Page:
It has been incredible. In the first week we had 48 orders. By week eight we were up to 950 orders! We started doing themed boxes—highlighting different cuts of meat or market favorites for Mother’s Day and Memorial Day weekend. Then we expanded to offer a Market Favorites Box with nationwide shipping, so that our customers, fans, and friends can enjoy Pike Place Market anywhere in the country during COVID-19.
It’s been awesome to watch the Market Favorites Box launch. We sold out of our first 50 boxes within a half hour. We then decided to add 50 more, which also sold out in 30 minutes. We added 108 more after that and those sold out in the next hour! At that point, we had to put a pause on the orders and call all of our suppliers to ask if they could please, please, please come up with more product for us and see how fast they could get it to us. That was a great feeling.
What’s been the hardest part so far?
Honestly, the shipping. Figuring out the right-sized box and then packing everything so it doesn’t break in transit. You also realize things as you go. We had some incredible chocolates in our first boxes. Turns out shipping chocolate to Tampa in May isn’t a great idea. We had to change that item up!
We’re learning so much all the time. I’m dealing with vendors and quantities that are so big that they don’t carry that much inventory on hand. No one carries that much inventory on hand, so they educate me. One of my vendors, Frank, has these funny conversations with me where he’s like, “I know you don’t really know produce, but I don’t just have 1,500 bunches of carrots laying around right next to a stack of 1,500 avocados. Just letting you know.” So we’re all just figuring it out together. Making funny mistakes along the way, but that’s how you learn and get a good laugh out of it.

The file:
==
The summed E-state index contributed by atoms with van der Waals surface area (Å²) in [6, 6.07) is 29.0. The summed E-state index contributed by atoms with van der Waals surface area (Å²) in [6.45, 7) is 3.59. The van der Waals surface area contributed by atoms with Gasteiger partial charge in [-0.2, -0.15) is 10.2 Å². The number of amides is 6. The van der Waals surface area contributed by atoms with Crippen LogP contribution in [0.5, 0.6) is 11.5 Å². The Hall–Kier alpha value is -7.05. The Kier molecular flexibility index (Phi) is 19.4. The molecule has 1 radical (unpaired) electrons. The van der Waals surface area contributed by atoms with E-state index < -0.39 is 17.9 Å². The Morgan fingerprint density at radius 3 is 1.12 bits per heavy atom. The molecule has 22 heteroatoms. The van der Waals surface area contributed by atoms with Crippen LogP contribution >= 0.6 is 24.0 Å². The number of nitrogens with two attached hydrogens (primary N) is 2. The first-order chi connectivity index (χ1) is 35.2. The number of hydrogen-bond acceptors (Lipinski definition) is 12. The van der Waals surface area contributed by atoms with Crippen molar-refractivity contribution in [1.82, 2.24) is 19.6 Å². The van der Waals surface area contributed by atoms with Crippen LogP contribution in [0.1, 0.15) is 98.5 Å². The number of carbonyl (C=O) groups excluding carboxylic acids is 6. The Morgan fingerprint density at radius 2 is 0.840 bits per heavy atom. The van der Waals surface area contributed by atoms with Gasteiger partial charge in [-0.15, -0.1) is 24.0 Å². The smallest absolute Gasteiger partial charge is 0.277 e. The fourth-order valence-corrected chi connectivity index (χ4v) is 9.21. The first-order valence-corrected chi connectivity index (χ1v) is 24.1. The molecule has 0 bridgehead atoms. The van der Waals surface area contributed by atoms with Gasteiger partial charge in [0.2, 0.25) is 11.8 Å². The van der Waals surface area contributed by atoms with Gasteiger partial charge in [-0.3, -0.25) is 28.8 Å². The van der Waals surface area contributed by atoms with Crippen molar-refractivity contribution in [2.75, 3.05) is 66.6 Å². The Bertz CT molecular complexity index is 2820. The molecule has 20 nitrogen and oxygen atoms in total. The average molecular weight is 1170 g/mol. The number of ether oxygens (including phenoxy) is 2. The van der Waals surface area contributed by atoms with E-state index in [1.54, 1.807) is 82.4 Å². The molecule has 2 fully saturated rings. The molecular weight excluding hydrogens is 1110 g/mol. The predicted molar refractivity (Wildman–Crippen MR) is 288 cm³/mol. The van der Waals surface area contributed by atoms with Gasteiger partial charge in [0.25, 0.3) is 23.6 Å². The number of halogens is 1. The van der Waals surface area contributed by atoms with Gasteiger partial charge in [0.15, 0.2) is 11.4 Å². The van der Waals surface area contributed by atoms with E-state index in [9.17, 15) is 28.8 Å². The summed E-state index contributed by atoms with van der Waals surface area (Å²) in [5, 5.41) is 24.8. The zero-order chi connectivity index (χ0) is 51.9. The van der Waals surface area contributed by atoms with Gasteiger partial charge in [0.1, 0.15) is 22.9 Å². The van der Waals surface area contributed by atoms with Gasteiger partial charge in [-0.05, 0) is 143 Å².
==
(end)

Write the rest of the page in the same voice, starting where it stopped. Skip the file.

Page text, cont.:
How have the boxes benefited the community and participating businesses?
Everyone who buys these boxes is basically making a small micropayment to help support these businesses all in one go. And with every box purchased, we donate $5 back to the Pike Place Market Safety Net Fund, which supports merchants and residents of Pike Place that have been economically impacted by COVID-19. To date we have donated over $14,000 to the safety net fund. We’re very proud of that.
The high volume of orders has been able to support so many businesses in ways we couldn’t have even imagined. We featured a hot honey sauce in our salmon theme box a few weeks ago, made by Ros of Herban Farm, and he told us that our one order of 765 hot honey bottles enables him to pay for his operating expenses for the entire month. That’s unbelievable. Frank’s Quality Produce laid off two dozen employees, and within two weeks of our box program, they hired back two employees because of our boxes. Now they have brought back four employees in total because of our boxes. And Dylan, who owns Bonnie B’s Peppers—all he’s doing is making pickled peppers for us—he just keeps bringing us the maximum of 108 jars every Tuesday and Thursday until we say stop. He says, “Whatever you want, sure, just take it, take it all.” So that’s really neat.
Why are these boxes so important for small businesses?
Small businesses need the community now more than ever. If you love the Pike Place Market, if you want your community to look the way that it did before COVID-19, this is your chance. Lean in. Be a part of that. Be part of the bigger solution. You can—I’ve seen it happen every single day.
Will you continue this post-COVID-19?
We love what we’re doing, and we can’t imagine not continuing to do it in some capacity. So as long as people across the country want Pike Place Market shipped to them, we’re going to do it.
Photos from Savor Seattle